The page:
*Originally posted on Going on to the Next ( )
  sedelia | Dec 10, 2015 |
Maedra is a sixteen year old slave when this story begins. She has survived by letting people believe that she is a witch, cursing those who try to take advantage of her. When she meets Bard Cadvan she learns that she may have some power after all, more than she even imagined. I read this in a day, and can't wait to get Book 2 in the series. ( )
  mlake | Apr 28, 2015 |
couldn't finish reading. too uninteresting and boring and tedious. ( )
  ayliang | Jun 11, 2014 |
T'was great - fab imagery and well-build characters. Enjoyed it and wouldn't mind reading the sequel... ( )
  wendyburrill | Mar 3, 2014 |
Showing 1-5 of 39 (next | show all)
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Epigraph
One is the singer, hidden from sunlight

Two is the seeker, fleeing from shadows

Three is the journey, taken in danger

Four are the riddles, answered in treesong:

Earth, fire, water, air Spells you OUT!--Traditional Annaren nursery rhyme Annaren Scrolls, Library of Busk
Dedication
For Josh
First words
For almost as long as she could remember, Maerad had been imprisoned behind walls.
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(Click to show. Warning: May contain spoilers.)
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Amazon.com Amazon.com Review (ISBN 0763631620, Paperback)

Australian poet Alison Croggon brings an eye for sensual detail to this heroic fantasy that follows the genre's familiar formula: A humble person is caught up in extraordinary events and led (or sent) on a journey by a wise figure, only to discover eventually that he/she is destined to save the world in an ultimate confrontation between the powers of good and evil. In this case the young person is sixteen-year-old Maedra, who is rescued from slavery by the Bard Cadvan. They share an exhausting journey toward Innail, one of the Bard schools and strongholds that govern the land, and Maedra grows to trust Cadvan as he reluctantly reveals his magical powers in several ambushes from evil creatures. But under duress she, too, begins to discover that she has a Gift--and more. After she has learned to read, ride a horse, and handle a sword at Innail, they set out on another dangerous trek to the prestigious city of Norloch, where Cadvan hopes to consult with his mentor Nelac to confirm his conviction that Maerad is the One who was Foretold. Many other characters and creatures come into this tale, as well as mystical intimations and dreams, and lavish descriptions of landscape, food, clothes, and room furnishings. In the tradition of Tolkien, a whole history of an ancient language and culture undergirds the story, and Croggon has even provided appendices of that history, a pronunciation guide, and an invented bibliography of her sources. Die-hard fantasy fans who can forgive its slow pace will enjoy this richly imagined story and look forward to its sequel, The Riddle. (ages 12 and up) --Patty Campbell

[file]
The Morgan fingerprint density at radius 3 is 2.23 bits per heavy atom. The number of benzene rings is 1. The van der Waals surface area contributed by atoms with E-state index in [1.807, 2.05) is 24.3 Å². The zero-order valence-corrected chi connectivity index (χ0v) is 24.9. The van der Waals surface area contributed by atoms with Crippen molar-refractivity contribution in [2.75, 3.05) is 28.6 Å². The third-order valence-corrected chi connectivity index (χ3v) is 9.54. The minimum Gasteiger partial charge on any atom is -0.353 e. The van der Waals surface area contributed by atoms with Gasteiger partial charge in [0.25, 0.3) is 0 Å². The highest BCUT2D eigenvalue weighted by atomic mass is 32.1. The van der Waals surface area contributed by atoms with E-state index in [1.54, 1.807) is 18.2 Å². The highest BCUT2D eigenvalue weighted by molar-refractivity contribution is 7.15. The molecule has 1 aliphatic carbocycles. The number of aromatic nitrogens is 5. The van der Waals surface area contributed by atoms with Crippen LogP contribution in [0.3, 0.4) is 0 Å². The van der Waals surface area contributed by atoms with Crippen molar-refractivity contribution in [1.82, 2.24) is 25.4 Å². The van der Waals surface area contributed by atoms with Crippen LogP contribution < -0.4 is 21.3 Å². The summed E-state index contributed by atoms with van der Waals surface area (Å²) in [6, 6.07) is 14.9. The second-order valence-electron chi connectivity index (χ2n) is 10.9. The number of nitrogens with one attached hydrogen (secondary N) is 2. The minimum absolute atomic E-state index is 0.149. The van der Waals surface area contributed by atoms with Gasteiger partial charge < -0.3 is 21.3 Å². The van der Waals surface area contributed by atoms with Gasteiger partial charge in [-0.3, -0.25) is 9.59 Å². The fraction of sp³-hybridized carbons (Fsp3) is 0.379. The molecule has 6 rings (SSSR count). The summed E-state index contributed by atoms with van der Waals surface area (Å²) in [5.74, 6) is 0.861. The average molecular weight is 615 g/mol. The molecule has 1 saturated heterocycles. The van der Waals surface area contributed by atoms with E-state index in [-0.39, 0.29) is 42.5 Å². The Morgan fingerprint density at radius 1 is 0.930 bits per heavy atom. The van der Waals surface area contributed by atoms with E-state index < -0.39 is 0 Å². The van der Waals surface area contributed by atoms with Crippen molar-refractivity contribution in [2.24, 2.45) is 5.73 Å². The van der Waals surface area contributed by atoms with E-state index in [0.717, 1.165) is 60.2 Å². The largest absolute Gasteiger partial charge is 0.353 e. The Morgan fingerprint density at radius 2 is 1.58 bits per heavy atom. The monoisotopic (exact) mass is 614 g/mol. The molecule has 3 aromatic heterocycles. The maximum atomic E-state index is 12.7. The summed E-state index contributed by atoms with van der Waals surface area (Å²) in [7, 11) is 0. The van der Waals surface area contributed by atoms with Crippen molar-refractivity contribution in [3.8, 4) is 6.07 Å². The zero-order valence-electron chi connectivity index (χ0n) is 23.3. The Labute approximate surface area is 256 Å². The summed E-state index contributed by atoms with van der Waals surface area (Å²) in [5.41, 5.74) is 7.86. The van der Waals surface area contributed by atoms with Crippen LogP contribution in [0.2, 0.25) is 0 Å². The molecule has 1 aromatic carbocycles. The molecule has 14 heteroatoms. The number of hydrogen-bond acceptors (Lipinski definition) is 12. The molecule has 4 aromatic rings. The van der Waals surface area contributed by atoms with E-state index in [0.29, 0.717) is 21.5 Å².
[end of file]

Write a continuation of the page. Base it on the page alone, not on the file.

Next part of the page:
(retrieved from Amazon Thu, 12 Mar 2015 18:09:30 -0400)

(see all 2 descriptions)

A manuscript from the lost civilization of Edil-Amarandah chronicles the experiences of sixteen-year-old Maerad, an orphan gifted in the magic and power of the Bards, as she escapes from slavery and begins to learn how to use her Gift to stave off the evil Darkness that threatens to consume her world.… (more)

(summary from another edition)

» see all 5 descriptions